Loving Lord, Yours is the Kingdom, the power, and the glory. I affirm and rejoice in this great truth.
Read GENESIS 19:15–29
15 With the coming of dawn, the angels urged Lot, saying, “Hurry! Take your wife and your two daughters who are here, or you will be swept away when the city is punished.”
16 When he hesitated, the men grasped his hand and the hands of his wife and of his two daughters and led them safely out of the city, for the Lord was merciful to them. 17 As soon as they had brought them out, one of them said, “Flee for your lives! Don’t look back, and don’t stop anywhere in the plain! Flee to the mountains or you will be swept away!”
18 But Lot said to them, “No, my lords,[a] please! 19 Your[b] servant has found favor in your[c] eyes, and you[d] have shown great kindness to me in sparing my life. But I can’t flee to the mountains; this disaster will overtake me, and I’ll die. 20 Look, here is a town near enough to run to, and it is small. Let me flee to it—it is very small, isn’t it? Then my life will be spared.”
21 He said to him, “Very well, I will grant this request too; I will not overthrow the town you speak of. 22 But flee there quickly, because I cannot do anything until you reach it.” (That is why the town was called Zoar.[e])
23 By the time Lot reached Zoar, the sun had risen over the land. 24 Then the Lord rained down burning sulfur on Sodom and Gomorrah—from the Lord out of the heavens. 25 Thus he overthrew those cities and the entire plain, destroying all those living in the cities—and also the vegetation in the land. 26 But Lot’s wife looked back, and she became a pillar of salt.
27 Early the next morning Abraham got up and returned to the place where he had stood before the Lord. 28 He looked down toward Sodom and Gomorrah, toward all the land of the plain, and he saw dense smoke rising from the land, like smoke from a furnace.
29 So when God destroyed the cities of the plain, he remembered Abraham, and he brought Lot out of the catastrophe that overthrew the cities where Lot had lived.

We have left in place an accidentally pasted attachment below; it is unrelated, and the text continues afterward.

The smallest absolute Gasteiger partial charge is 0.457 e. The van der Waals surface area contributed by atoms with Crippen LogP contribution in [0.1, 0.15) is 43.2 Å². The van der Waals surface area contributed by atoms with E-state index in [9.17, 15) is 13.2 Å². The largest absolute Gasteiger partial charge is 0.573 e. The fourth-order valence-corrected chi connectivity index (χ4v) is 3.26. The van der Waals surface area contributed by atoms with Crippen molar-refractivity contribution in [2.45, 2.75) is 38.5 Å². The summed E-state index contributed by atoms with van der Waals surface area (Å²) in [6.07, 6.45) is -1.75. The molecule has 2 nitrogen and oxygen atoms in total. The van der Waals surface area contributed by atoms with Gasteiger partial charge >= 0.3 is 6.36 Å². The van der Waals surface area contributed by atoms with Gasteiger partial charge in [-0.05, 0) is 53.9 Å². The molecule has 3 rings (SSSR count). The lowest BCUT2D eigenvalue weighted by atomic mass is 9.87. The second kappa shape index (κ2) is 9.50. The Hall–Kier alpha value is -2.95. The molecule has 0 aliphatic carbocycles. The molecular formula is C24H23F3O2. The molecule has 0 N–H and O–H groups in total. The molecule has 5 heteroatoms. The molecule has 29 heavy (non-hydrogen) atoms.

New International Version (NIV)Holy Bible, New International Version®, NIV® Copyright ©1973, 1978, 1984, 2011 by Biblica, Inc.® Used by permission. All rights reserved worldwide.
As we read of Lot and his compromises, help us, Lord, to examine our hearts and renew our consecration of our whole being to You.
The main focus of this passage is less on the destruction of the cities of the plain than upon Lot as a tragic example of a compromised faith and what the Bible will describe later as the love of ‘this present world’ (see below).1 The chapter opens with Lot ‘sitting in the gateway of the city’ (1), which indicates that he has attained a position of authority in Sodom and exercises a degree of power. That being so, given what we have already noticed concerning the moral corruption of the city, Lot appears as a pathetic figure from the beginning. Every detail of the following narrative serves to confirm this impression, from his hopeless appeal to the baying mob, addressed as ‘my friends’ (7), to his willingness to sacrifice his daughters (8), the failure to convince his sons-in-law, who ‘thought he was joking’ (14) and the telltale hesitation when leaving the city (16). Finally, there is the revealing request to be allowed to take up residence in a small town (20), which suggests a deeply embedded attraction toward the kind of urban culture of which Sodom and Gomorrah are examples. Derek Kidner’s verdict is apt: ‘Not even brimstone will make a pilgrim of him: he must have his little Sodom again if life is to be supportable’.2
The seductive power of a world organized without reference to God, often in direct and explicit rebellion against Him, is a theme that recurs throughout the New Testament. Scripture warns that professing Christians will be unable to resist wordly attractions apart from a radical faith in Christ and the fellowship of a believing community which models an alternative way of being a human family. Lot’s tragic compromise has its New Testament analogue in Demas, of whom Paul writes with sadness, that ‘he loved this world’ and had ‘gone to Thessalonica’.3
Do you recognize within yourself the attractive power of the world? What must you do to guard against that power without becoming a social outcast or oddball?
Great and Mighty God, it doesn’t matter what the world, the flesh, or the devil throw at me, thank You for the assurance I have, that nothing can separate me from Your love (Rom. 8:37-39).
1 2 Tim 4:10, AV 2 Derek Kidner, Genesis (Tyndale OT Commentary), IVP, 2008, p135
3 2 Tim 4:10
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